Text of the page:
Thats both the dollar and Bitcoin ruled out.

How is Bitcoin planned?  It's virtually the antithesis of centralized planning, unless I'm missing something (always possible).

Quote
Today's systems are working fine.  You could argue that things might be a bit better but overall things are fine.

You and I clearly have a different definition of "fine".

M

I'm X-Fueled.  Are you? 
Tip for NiceHash: use their wallet to decrease fees!  Check out Helium!  Referral for Cryptopia.
Hawker
Legendary
*
Offline Offline

Activity: 952



View Profile WWW
November 30, 2013, 07:33:25 PM
 #133

"Here is the central fact of money. Money is the product of the market process. It arises out of an unplanned, decentralized process. This takes time. It takes a lot of time."

Thats both the dollar and Bitcoin ruled out.

How is Bitcoin planned?  It's virtually the antithesis of centralized planning, unless I'm missing something (always possible).

Quote
Today's systems are working fine.  You could argue that things might be a bit better but overall things are fine.

You and I clearly have a different definition of "fine".

M

It would probably be clearer if you glanced over the Satoshi papers.  Bitcoin is very much a centrally planned project - its the execution that is decentralised.  So the exact amount of Bitcoin is regulated, the difficulty is planned and the end date for mining is set in stone.

In Western countries, the biggest killers of the very poor are diseases caused by too much food and diseases caused by too much leisure.  You can argue that things might be better but in terms of economies doing the stuff I want, things are fine.  

           ▄▄███████▄▄
        ▄███▀▀
▄▄▄▄    ▀▄
     ▄▄█████████████▄▄  ▀▄
  ▄▀▀██▀           ▀▀██▄▄▀▄
▄▀  ██                 ▀██
  ██       ▀▀█▀▀         █
█▀        █ █ █        ▄█▀▄
▀▄         █ █ █       ▄█  █
 ██         █▄▄▄█      ▄█  ▄▀
  ██▄                ▄█▀  ▄▀
  ▀▄▀██▄▄          ▄█▀  ▄▀
   ▀▄ ▀▀███▄▄▄▄▄▄█████▀▀
     ▀▀▄▄▄▄▄▄▀▀▀▀▀▀▀
.UTRUST.▀████████▄
  ▀███████▄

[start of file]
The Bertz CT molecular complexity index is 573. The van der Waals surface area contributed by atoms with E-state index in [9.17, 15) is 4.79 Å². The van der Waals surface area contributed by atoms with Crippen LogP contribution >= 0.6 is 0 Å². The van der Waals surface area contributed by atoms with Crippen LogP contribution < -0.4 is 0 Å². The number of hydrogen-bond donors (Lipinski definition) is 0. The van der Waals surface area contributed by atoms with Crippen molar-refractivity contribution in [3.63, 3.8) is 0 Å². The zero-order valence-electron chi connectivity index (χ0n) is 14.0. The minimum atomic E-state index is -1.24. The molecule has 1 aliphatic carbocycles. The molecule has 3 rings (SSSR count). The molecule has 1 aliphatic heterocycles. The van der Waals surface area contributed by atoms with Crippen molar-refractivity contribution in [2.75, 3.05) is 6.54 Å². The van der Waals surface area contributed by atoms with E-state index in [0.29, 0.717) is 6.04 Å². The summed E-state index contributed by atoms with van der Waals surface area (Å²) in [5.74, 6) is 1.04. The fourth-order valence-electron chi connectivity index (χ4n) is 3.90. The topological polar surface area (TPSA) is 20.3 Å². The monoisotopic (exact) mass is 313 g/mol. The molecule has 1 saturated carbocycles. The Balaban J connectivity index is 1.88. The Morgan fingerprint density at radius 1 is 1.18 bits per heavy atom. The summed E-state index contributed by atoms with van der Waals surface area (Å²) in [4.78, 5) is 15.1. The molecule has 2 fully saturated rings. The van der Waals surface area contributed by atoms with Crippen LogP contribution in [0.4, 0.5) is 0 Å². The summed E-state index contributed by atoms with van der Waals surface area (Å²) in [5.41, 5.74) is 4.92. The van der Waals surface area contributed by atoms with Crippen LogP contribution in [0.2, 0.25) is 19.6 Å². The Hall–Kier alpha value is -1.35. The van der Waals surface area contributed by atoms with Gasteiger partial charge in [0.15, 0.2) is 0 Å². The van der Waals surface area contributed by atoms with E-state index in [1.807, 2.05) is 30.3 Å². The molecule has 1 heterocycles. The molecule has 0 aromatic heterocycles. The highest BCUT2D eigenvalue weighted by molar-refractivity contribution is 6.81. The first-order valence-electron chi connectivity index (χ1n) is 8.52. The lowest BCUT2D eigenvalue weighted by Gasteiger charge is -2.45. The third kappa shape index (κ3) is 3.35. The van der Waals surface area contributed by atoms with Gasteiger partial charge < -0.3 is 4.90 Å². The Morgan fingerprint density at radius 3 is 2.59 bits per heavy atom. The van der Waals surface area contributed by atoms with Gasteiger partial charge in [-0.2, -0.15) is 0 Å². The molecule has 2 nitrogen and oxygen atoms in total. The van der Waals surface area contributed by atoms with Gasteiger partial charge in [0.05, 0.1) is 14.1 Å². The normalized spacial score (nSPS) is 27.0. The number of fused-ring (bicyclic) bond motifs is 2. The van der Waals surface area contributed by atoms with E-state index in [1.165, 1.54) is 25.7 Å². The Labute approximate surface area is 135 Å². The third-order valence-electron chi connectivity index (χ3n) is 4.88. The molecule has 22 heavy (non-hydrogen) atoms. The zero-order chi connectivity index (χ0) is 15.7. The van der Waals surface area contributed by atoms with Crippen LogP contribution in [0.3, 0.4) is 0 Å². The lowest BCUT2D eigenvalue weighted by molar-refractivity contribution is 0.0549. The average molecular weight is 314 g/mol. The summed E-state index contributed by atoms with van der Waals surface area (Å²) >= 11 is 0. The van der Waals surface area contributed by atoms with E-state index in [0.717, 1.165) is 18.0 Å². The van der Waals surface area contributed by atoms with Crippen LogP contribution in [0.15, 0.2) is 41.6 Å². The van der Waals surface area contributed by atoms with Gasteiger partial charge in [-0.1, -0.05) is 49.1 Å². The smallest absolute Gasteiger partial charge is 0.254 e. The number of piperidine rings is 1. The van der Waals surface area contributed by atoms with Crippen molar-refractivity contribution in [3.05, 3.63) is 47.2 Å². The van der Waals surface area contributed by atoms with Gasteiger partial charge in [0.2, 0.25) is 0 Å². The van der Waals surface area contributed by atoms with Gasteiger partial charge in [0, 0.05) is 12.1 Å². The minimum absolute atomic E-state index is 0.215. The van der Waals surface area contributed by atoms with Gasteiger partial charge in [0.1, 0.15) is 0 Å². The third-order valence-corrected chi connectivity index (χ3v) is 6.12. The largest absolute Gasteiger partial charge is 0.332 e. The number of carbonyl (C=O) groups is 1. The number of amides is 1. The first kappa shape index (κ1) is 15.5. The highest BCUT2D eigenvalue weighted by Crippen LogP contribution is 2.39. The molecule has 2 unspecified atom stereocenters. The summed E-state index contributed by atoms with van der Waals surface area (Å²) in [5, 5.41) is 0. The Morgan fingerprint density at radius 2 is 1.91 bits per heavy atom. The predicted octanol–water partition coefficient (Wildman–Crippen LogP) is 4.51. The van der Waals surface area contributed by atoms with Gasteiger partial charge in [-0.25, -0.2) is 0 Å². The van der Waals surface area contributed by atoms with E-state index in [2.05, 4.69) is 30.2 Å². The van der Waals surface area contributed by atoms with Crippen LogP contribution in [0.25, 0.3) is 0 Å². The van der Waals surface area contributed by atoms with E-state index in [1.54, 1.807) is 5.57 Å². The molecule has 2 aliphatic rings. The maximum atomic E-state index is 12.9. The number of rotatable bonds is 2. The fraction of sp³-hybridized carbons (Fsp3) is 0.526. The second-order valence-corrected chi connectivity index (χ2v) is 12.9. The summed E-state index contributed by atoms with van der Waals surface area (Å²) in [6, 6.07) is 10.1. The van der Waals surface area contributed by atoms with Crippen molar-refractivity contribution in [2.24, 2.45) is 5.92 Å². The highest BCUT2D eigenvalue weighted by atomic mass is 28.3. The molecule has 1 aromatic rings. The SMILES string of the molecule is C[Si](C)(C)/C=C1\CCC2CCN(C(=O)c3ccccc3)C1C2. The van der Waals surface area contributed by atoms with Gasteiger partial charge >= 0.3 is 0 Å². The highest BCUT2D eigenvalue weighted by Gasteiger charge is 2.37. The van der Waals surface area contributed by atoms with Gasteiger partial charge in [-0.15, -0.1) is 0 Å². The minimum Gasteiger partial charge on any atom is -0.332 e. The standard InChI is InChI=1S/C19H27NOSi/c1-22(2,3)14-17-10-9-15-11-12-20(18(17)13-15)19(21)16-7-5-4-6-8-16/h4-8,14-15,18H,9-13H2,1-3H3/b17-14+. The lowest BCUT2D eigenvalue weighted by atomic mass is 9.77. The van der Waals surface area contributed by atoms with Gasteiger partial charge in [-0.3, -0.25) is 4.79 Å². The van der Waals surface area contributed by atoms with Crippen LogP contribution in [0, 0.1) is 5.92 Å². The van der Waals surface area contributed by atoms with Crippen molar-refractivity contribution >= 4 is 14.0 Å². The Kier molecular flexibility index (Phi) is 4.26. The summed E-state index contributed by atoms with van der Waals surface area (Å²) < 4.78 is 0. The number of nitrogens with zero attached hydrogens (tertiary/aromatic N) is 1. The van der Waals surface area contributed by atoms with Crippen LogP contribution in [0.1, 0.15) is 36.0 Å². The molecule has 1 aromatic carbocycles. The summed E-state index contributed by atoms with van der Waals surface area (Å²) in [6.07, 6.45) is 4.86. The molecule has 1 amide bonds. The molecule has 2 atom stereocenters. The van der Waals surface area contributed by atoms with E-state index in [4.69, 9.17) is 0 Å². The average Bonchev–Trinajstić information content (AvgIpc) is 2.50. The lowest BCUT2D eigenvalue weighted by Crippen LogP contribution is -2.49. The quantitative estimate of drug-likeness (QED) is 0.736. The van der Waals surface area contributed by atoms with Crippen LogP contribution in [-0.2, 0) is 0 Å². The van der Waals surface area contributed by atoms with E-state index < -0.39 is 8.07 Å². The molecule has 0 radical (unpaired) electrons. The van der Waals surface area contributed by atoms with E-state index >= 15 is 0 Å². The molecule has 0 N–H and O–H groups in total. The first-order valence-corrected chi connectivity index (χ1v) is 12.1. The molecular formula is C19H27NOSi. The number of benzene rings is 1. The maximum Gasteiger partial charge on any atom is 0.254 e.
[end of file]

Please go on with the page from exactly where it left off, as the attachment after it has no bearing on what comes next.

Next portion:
▀██████▄
      ▀██████
       ▀█████
        ▀████▄
         █████
          ▀███
           ███
           ▀██
            ██
             █
             █
●  Download WHITEPAPER  ●
▬▬▬▬▬▬▬▬▬▬▬▬▬▬▬ ▼ ▬▬▬▬▬▬▬▬▬▬▬▬▬▬▬
facebook      twitter      slack
▀████████▄
  ▀███████▄
    ▀██████▄
      ▀██████
       ▀█████
        ▀████▄
         █████
          ▀███
           ███
           ▀██
            ██
             █
             █
mdude77
Legendary
*
Offline Offline

Activity: 1484



View Profile
November 30, 2013, 08:56:14 PM
 #134

It would probably be clearer if you glanced over the Satoshi papers.  Bitcoin is very much a centrally planned project - its the execution that is decentralised.  So the exact amount of Bitcoin is regulated, the difficulty is planned and the end date for mining is set in stone.

Noted.  Not sure I'd say that makes it centralized though.

Quote
In Western countries, the biggest killers of the very poor are diseases caused by too much food and diseases caused by too much leisure.  You can argue that things might be better but in terms of economies doing the stuff I want, things are fine.  

Reminds me of the US RDA (recommended daily allowance).  It's what's necessary to keep you alive, not healthy.  That's not my definition of "fine". Smiley

M

I'm X-Fueled.  Are you? 
Tip for NiceHash: use their wallet to decrease fees!  Check out Helium!  Referral for Cryptopia.
Hawker
Legendary
*
Offline Offline

Activity: 952



View Profile WWW
November 30, 2013, 09:27:49 PM
 #135

It would probably be clearer if you glanced over the Satoshi papers.  Bitcoin is very much a centrally planned project - its the execution that is decentralised.  So the exact amount of Bitcoin is regulated, the difficulty is planned and the end date for mining is set in stone.

Noted.  Not sure I'd say that makes it centralized though.
Its planned - and therefore in Austrian terms, its not money.  Please don't debate semantics on an article that you recommended. 

If the planning part is not convincing enough for you, surely the "BITCOINS ARE NOT MONEY" in bold and in caps should do it.  Your guy does not think Bitcoin is money.  Given that he feels the same way about the dollar, its hardly a surprise!
Quote
Quote
In Western countries, the biggest killers of the very poor are diseases caused by too much food and diseases caused by too much leisure.  You can argue that things might be better but in terms of economies doing the stuff I want, things are fine.